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This research examined correlates of three career priority patterns– career‐primary, modified career‐family, and career‐family – among 218managerial and professional women…
This research examined correlates of three career priority patterns – career‐primary, modified career‐family, and career‐family – among 218 managerial and professional women in Bulgaria. Data were collected using questionnaires completed anonymously. It attempted to replicate similar research conducted in Canada. Although career‐family women worked fewer hours per week, and were less involved with their jobs than were career‐primary women, many of the differences observed in the Canadian sample were absent in the Bulgarian sample. Offers possible explanations for the differences in the two studies.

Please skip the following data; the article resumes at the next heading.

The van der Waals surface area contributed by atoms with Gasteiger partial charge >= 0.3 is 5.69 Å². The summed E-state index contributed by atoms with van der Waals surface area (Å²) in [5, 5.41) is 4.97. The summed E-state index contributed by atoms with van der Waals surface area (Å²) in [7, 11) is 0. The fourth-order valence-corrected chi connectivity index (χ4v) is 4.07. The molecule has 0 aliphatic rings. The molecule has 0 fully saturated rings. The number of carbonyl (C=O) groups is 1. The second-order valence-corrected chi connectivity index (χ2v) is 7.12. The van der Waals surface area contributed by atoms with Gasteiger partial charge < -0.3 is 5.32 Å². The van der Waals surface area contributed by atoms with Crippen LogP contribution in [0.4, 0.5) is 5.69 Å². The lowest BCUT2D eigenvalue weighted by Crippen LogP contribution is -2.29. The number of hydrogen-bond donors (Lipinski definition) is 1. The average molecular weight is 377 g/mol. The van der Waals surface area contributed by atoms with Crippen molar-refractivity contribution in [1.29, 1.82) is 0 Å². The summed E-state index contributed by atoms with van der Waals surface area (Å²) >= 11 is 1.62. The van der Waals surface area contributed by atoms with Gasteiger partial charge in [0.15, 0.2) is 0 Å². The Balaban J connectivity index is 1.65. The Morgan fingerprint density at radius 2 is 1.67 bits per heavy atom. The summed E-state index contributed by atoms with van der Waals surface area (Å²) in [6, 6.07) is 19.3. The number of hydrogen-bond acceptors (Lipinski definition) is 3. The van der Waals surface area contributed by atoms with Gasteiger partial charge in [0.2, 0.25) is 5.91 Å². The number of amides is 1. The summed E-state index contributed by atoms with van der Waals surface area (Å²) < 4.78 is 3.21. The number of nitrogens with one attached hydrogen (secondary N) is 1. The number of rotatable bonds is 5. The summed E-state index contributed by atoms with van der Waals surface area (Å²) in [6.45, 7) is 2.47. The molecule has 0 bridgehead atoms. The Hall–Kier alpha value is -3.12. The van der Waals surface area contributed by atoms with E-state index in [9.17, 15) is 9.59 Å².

Data from a 1989 survey of over 600 middle‐level managers in a large Canadian corporation were analysed to examine the characteristics of jobs held by career‐family and career‐primary men and women. Hypotheses were developed based on human capital theory, statistical discrimination theory, and gender role congruence theory. Examining career outcomes suggested that participation in household labour had a significantly more negative association with men's hierarchical level than with women's. Implications for theory and suggestions for research are discussed.